Luanda has undergone tremendous changes over the past two decades. Amongst the wide range of transformations, there have been multiple emerging forms of official urbanism. A particular real estate market has been formed, novel planning configurations have risen and a new Luanda has been on the making. Drawing attention to the pivotal part played by oil and the dynamics of petrocapitalism, this paper takes cue from Ondjaki’s “os transparentes” to look at the lineaments of these emerging forms. In the novel Luanda is consumed by a fire after the attempt to extract oil from underneath her goes dreadfully awry. Amidst the calamity, a wise and knowledgeable blindman asks the kid with whom he had been wandering around the city to describe him the color of the conflagration. As the “bleeding city was being forced towards death,” he repeats insistently: “tell me only what the color of that fire is.” After struggling to find an answer, the kid finally replies. To his eyes the flames are red, a particular kind of red — a “vermelho devagarinho.” This paper aims to describe some of the tonalities of this red. Offering an interpretation of this fictionalized color by looking at the Luanda Sul Program, the establishment of the Luanda Institute of Planning and Urban Management and the construction of a new city in Kilamba, it unpacks what it calls Luanda’s “crude urban revolution.”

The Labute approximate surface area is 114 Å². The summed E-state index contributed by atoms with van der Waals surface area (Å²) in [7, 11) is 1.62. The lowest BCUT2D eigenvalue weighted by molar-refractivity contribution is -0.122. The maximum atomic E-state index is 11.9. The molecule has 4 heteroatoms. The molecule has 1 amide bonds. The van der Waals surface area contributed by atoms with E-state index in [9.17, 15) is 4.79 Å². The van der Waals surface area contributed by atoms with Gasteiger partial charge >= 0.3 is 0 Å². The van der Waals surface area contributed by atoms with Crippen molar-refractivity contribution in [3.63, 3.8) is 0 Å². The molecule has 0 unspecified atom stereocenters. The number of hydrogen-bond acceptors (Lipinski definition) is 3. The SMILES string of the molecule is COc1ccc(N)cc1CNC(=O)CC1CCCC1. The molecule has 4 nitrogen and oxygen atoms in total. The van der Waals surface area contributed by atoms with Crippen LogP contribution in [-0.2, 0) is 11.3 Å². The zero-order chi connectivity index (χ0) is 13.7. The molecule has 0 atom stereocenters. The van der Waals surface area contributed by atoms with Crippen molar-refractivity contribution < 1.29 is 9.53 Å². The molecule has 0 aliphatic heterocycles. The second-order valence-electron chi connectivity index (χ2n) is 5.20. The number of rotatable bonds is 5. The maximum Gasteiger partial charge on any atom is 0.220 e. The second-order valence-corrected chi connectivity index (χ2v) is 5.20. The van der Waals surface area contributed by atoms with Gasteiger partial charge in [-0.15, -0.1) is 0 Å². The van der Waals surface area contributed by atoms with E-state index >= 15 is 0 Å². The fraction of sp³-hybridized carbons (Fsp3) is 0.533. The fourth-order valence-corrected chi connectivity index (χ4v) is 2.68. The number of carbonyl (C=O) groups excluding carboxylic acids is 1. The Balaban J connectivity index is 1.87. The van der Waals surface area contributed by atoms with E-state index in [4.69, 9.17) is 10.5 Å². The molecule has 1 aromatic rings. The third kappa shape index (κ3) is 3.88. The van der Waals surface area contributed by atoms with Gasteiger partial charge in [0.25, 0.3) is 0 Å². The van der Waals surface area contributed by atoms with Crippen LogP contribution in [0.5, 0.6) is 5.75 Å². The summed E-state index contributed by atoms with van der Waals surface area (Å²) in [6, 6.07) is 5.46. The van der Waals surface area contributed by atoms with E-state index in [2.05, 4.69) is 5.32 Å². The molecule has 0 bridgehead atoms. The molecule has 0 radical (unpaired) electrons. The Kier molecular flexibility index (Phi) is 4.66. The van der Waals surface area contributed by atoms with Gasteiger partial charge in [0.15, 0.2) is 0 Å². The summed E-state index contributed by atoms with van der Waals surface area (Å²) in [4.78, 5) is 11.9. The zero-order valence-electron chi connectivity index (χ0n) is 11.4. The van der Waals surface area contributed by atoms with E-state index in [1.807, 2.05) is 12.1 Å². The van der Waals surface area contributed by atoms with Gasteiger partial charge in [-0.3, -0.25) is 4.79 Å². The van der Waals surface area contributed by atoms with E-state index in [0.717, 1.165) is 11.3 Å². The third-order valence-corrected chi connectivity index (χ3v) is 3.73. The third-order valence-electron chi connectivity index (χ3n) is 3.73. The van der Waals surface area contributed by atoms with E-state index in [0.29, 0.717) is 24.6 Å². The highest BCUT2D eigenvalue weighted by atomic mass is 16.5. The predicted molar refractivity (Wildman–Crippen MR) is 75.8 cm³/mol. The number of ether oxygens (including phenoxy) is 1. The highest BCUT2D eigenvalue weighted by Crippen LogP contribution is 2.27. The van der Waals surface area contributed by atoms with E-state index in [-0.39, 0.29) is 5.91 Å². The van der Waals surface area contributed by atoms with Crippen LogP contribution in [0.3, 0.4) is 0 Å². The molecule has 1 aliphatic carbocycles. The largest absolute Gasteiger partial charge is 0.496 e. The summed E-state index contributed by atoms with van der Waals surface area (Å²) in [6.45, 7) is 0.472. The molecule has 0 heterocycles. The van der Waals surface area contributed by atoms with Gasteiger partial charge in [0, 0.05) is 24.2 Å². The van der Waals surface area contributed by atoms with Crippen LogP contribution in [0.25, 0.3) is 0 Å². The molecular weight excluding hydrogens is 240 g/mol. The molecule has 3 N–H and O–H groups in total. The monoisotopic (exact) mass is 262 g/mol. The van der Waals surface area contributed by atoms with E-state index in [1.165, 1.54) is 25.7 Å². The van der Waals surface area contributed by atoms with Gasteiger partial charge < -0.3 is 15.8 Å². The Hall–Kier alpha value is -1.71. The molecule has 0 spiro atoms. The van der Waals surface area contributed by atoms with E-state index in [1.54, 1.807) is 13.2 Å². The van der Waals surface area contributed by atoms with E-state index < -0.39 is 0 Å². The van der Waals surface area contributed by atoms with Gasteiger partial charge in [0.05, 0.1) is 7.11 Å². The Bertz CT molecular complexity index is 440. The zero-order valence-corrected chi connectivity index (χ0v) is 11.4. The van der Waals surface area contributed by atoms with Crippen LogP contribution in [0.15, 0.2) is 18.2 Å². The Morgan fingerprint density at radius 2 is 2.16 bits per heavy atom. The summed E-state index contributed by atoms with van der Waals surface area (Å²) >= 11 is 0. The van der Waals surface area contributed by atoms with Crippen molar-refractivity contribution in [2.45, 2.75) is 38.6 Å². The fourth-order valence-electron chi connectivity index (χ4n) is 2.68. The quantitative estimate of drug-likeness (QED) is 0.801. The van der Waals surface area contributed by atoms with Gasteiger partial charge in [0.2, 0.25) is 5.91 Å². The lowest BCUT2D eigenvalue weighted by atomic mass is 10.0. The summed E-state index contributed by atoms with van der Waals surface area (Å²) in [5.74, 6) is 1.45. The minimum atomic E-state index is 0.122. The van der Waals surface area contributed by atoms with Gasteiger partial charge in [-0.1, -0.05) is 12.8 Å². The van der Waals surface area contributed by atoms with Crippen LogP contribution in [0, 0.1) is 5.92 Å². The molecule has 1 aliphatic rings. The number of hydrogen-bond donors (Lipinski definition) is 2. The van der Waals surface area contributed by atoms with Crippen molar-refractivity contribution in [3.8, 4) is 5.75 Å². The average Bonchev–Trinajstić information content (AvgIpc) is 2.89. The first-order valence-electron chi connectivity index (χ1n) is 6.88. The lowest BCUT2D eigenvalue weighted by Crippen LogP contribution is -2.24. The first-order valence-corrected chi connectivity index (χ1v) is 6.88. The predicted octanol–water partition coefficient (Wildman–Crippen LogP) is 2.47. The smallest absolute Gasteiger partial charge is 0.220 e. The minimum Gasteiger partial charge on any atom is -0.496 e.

Ricardo Cardoso, CITTA – Universidade do Porto
Ricardo Cardoso is a visiting researcher at CITTA, the Research Center for Territory, Transports and Environment in the University of Porto. He has recently received a PhD in City and Regional Planning from the University of California, Berkeley and he holds degrees from the University College London and the University of Porto. His work examines the relationship between the petro-capitalism and urban development in contemporary Luanda.